But all that changes when a trip to the mall explodes into violence and Andrea suddenly sees a completely different side to Laura. Because it turns out that before Laura was Laura, she was someone completely different. For nearly thirty years she’s been hiding from her previous identity, lying low in the hope that no one would ever find her. But now she’s been exposed, and nothing will ever be the same again.

The police want answers and Laura’s innocence is on the line, but she won’t speak to anyone, including her own daughter. Andrea is on a desperate journey following the breadcrumb trail of her mother’s past. And if she can’t uncover the secrets hidden there, there may be no future for either one of them. . .

mythoughts

I don’t think it’s a secret anymore that I am a massive fan of Karin Slaughter’s work so when Pieces of Her arrived, I had no qualms whatsoever in turning my reading schedule entirely upside down so I could squeeze this one in.

Pieces of Her marks quite a departure from Karin Slaughter’s previous work. If you’re expecting something like her amazing Will Trent series, this is not it. All I can tell you is to please keep an open mind when you pick this one up as there is none of that particular gruesomeness throughout that you may be expecting but it is nonetheless an intensely gripping story and I absolutely loved it!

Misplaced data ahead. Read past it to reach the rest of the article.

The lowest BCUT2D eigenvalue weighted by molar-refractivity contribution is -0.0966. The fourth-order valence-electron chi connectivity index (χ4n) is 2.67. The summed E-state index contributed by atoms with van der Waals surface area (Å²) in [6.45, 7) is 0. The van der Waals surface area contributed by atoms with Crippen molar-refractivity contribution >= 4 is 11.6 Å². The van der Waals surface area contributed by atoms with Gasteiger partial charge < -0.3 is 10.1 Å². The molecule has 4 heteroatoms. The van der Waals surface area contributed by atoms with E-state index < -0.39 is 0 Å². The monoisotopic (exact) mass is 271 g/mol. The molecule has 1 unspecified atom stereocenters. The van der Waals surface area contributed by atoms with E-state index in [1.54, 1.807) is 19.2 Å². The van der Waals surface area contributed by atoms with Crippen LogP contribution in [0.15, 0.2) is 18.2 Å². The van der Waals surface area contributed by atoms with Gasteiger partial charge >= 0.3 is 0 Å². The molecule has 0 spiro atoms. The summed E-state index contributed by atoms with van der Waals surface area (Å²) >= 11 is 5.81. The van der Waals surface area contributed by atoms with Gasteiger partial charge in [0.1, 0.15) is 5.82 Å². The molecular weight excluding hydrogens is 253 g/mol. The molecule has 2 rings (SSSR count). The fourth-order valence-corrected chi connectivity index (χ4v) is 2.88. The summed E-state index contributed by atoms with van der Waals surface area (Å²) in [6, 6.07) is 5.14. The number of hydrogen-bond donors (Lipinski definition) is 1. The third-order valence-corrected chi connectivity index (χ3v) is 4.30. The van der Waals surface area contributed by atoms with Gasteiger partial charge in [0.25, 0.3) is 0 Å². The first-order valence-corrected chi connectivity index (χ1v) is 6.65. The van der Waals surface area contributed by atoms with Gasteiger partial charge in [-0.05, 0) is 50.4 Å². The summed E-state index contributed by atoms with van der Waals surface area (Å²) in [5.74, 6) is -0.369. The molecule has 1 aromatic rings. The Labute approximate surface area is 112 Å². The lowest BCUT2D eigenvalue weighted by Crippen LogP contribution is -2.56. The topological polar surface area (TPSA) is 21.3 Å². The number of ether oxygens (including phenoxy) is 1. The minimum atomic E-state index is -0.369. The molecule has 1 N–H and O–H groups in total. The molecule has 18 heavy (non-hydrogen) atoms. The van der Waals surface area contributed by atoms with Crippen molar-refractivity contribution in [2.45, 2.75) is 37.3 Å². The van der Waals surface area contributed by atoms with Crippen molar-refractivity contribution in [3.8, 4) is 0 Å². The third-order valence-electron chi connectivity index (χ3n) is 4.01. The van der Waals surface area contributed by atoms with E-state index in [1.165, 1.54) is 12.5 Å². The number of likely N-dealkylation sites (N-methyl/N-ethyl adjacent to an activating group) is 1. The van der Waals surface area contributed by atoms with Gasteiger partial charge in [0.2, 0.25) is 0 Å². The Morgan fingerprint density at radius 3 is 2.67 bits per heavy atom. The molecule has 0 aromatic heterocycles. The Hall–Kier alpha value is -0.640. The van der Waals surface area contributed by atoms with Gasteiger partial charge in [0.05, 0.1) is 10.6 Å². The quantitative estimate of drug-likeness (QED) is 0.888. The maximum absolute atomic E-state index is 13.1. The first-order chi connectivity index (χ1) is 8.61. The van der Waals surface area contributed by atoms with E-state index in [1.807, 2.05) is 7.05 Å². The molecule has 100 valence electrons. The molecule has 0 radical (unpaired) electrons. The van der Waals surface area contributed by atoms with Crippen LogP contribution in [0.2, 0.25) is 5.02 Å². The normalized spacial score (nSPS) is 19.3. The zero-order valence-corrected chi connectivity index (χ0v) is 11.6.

Andy and her mother, Laura, are enjoying a nice lunch when a young man enters the diner and starts shooting at people. To Andy’s surprise, Laura executes some majorly impressive ninja skills and takes the shooter down but where the heck did she learn how to do that? She’s a normal mother, isn’t she? A speech therapist, for crying out loud. Suddenly Andy is left feeling like she doesn’t know her mother at all.

Laura has been in hiding for years. She has a new identity and lives a quiet life but the events in the diner have now left her exposed and in danger. Laura’s story will be revealed through quite explosive chapters set in the 80’s, bringing to the fore a number of injustices and thus turning this into more than “just” a psychological thriller.